Saturday, October 24, 2009

The Case of the Missing S-Bahn

Today after work, I was waiting on the platform in Mögeldorf, waiting for the S bahn to take me back to Lauf, when lo and behold it never shows.

Some woman's voice comes over the loud speaker and says in a very polite German way, "Blah blah blah (German I can't understand)... nach Lauf... blah blah blah... bau arbeit.... blah... vielen dank."

Of course not understanding the majority of the announcement, I keep waiting, thinking it was probably just saying the train is running late. I wait and wait... and soon another announcement comes on saying the same thing, only this time "nach Nuremberg"... and all of a sudden, the somewhat crowded platform full of Germans, young and old, start grumbling loudly, and all disappear down the steps.

Now I'm alone on the platform with one old man who keeps talking to himself and saying something like "I'm not from Germany. I'm not from Germany.", a teenage boy who had fallen asleep on the bench listening to his mp3 player, and a woman with curly blond hair who was trying to read the train schedule.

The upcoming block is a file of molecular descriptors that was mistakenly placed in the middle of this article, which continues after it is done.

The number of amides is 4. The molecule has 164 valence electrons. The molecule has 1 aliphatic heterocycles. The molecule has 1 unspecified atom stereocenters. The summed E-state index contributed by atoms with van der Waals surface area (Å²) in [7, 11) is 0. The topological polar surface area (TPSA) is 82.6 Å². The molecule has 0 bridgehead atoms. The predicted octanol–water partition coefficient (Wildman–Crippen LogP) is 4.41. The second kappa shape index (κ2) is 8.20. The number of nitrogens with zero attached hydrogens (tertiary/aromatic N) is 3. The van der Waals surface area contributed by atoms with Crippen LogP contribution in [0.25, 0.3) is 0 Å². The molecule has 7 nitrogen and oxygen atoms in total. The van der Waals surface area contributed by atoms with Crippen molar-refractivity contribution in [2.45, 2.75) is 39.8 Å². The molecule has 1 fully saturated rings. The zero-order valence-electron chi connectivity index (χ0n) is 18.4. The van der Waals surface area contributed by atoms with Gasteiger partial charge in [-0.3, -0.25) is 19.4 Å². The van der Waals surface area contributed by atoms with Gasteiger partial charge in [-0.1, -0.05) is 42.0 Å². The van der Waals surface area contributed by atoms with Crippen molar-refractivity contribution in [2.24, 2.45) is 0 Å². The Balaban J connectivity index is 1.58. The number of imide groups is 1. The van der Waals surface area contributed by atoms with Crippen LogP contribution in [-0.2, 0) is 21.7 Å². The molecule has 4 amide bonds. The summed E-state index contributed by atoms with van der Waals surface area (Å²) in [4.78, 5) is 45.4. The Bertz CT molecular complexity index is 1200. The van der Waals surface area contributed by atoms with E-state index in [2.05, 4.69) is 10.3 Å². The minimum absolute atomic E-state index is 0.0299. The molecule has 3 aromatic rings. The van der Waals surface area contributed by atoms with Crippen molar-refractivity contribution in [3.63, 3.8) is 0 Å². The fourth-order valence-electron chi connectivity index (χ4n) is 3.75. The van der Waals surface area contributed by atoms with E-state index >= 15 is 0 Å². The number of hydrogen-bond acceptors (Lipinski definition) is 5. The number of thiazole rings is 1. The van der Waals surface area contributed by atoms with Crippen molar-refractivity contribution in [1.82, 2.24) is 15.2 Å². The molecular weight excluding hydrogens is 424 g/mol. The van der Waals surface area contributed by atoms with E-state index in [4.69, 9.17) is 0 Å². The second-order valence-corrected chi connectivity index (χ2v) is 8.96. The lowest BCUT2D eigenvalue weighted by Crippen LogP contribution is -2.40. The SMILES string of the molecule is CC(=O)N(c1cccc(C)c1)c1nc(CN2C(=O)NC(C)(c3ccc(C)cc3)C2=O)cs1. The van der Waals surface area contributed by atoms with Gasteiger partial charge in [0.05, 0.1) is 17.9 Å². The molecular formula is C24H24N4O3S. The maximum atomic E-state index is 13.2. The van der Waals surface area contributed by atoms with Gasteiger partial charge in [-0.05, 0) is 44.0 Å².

Of course, now the butterflies in my stomach are starting to flutter, because I want to ask her a question and either a) I have to ask if she speaks English and if she says no, walk away shamefully or b) try to formulate my question in German. I decide to attempt the latter... so I step forward and say in my most convincing German accent, "Entchuldigung, Warten Sie fur der Zug nach Lauf oder Nürnberg?"

When we figured out that the train wasn't coming, we went to go find a bus, and then in the end waited at the bus stop, in the cold, eating Leibniz Keks mit Dunkel Schokolade, for her husband to come pick us up.

She didn't speak English, I spoke broken German, but somehow we managed. Of course I didn't understand everything, and I certainly couldn't speak in such fabulously constructed German sentences but we managed to communicate well enough, that I got to know where she was from, what she does for a living, about her family, where she goes on vacation every year, etc. etc. I could tell her why I was here and where I was working and the likes. It was such a liberating feeling to be able to communicate my thoughts to her... and for her to understand. Breakthrough. At last.

After her husband dropped me off in the parkplatz in Lauf and I walked the five minutes back home, I felt incredibly proud of myself... I managed to survive a very awkward and uncomfortable situation (no train & no way home) all on my very own, in a new language.

(pat on back to self)

Anyways, this is the last week of October. I seriously feel like I just wrote an entry saying it was the last week of September. Despite how fast time is going, I'm enjoying my life here in Nuremberg.

So to all my blog followers and readers, until next time, take care.


  1. Woot woot!! Gluckwunsche, Diana!!!

    (Totally translated that on Google :P)

    You give me hope that us Jersey girls CAN make it in Europe!!

  2. So proud of you meine Suesssigkeit!!!